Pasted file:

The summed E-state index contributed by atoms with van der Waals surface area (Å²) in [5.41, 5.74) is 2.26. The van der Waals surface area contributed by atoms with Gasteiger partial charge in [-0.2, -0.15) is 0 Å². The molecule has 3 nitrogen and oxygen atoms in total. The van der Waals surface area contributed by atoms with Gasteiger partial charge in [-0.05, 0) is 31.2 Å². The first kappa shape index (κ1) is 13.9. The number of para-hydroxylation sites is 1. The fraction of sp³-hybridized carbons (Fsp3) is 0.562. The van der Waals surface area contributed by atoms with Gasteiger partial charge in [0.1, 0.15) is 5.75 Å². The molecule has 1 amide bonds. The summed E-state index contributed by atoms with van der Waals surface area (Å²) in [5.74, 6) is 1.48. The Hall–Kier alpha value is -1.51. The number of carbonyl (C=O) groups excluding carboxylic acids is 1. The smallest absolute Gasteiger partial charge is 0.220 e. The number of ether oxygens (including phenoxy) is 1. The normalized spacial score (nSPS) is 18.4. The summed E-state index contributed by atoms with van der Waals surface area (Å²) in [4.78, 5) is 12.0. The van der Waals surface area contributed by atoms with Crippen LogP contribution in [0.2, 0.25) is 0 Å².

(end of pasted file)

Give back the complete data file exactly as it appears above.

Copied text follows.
The summed E-state index contributed by atoms with van der Waals surface area (Å²) in [5.41, 5.74) is 2.26. The van der Waals surface area contributed by atoms with Gasteiger partial charge in [-0.2, -0.15) is 0 Å². The molecule has 3 nitrogen and oxygen atoms in total. The van der Waals surface area contributed by atoms with Gasteiger partial charge in [-0.05, 0) is 31.2 Å². The first kappa shape index (κ1) is 13.9. The number of para-hydroxylation sites is 1. The fraction of sp³-hybridized carbons (Fsp3) is 0.562. The van der Waals surface area contributed by atoms with Gasteiger partial charge in [0.1, 0.15) is 5.75 Å². The molecule has 1 amide bonds. The summed E-state index contributed by atoms with van der Waals surface area (Å²) in [5.74, 6) is 1.48. The Hall–Kier alpha value is -1.51. The number of carbonyl (C=O) groups excluding carboxylic acids is 1. The smallest absolute Gasteiger partial charge is 0.220 e. The number of ether oxygens (including phenoxy) is 1. The normalized spacial score (nSPS) is 18.4. The summed E-state index contributed by atoms with van der Waals surface area (Å²) in [4.78, 5) is 12.0. The van der Waals surface area contributed by atoms with Crippen LogP contribution in [0.2, 0.25) is 0 Å².